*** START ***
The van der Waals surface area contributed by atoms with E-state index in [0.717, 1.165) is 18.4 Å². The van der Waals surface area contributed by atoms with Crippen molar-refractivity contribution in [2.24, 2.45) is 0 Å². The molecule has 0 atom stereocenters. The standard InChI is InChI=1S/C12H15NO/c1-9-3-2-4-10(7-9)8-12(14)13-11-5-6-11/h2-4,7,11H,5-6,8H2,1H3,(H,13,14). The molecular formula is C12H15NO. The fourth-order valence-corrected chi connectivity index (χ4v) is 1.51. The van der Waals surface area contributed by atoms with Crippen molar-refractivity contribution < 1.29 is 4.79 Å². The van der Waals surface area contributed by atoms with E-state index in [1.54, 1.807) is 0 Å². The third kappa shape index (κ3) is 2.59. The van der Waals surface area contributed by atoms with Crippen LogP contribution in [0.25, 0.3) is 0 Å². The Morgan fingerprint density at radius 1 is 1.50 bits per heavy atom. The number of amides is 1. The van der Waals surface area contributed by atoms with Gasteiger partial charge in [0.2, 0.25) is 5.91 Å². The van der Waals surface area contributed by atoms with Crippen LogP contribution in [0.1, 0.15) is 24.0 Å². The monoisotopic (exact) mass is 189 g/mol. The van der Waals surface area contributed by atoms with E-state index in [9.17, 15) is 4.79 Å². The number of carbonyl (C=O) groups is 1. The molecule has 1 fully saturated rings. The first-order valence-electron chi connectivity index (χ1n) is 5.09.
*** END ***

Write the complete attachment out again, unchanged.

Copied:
The van der Waals surface area contributed by atoms with E-state index in [0.717, 1.165) is 18.4 Å². The van der Waals surface area contributed by atoms with Crippen molar-refractivity contribution in [2.24, 2.45) is 0 Å². The molecule has 0 atom stereocenters. The standard InChI is InChI=1S/C12H15NO/c1-9-3-2-4-10(7-9)8-12(14)13-11-5-6-11/h2-4,7,11H,5-6,8H2,1H3,(H,13,14). The molecular formula is C12H15NO. The fourth-order valence-corrected chi connectivity index (χ4v) is 1.51. The van der Waals surface area contributed by atoms with Crippen molar-refractivity contribution < 1.29 is 4.79 Å². The van der Waals surface area contributed by atoms with E-state index in [1.54, 1.807) is 0 Å². The third kappa shape index (κ3) is 2.59. The van der Waals surface area contributed by atoms with Crippen LogP contribution in [0.25, 0.3) is 0 Å². The Morgan fingerprint density at radius 1 is 1.50 bits per heavy atom. The number of amides is 1. The van der Waals surface area contributed by atoms with Gasteiger partial charge in [0.2, 0.25) is 5.91 Å². The van der Waals surface area contributed by atoms with Crippen LogP contribution in [0.1, 0.15) is 24.0 Å². The monoisotopic (exact) mass is 189 g/mol. The van der Waals surface area contributed by atoms with E-state index in [9.17, 15) is 4.79 Å². The number of carbonyl (C=O) groups is 1. The molecule has 1 fully saturated rings. The first-order valence-electron chi connectivity index (χ1n) is 5.09.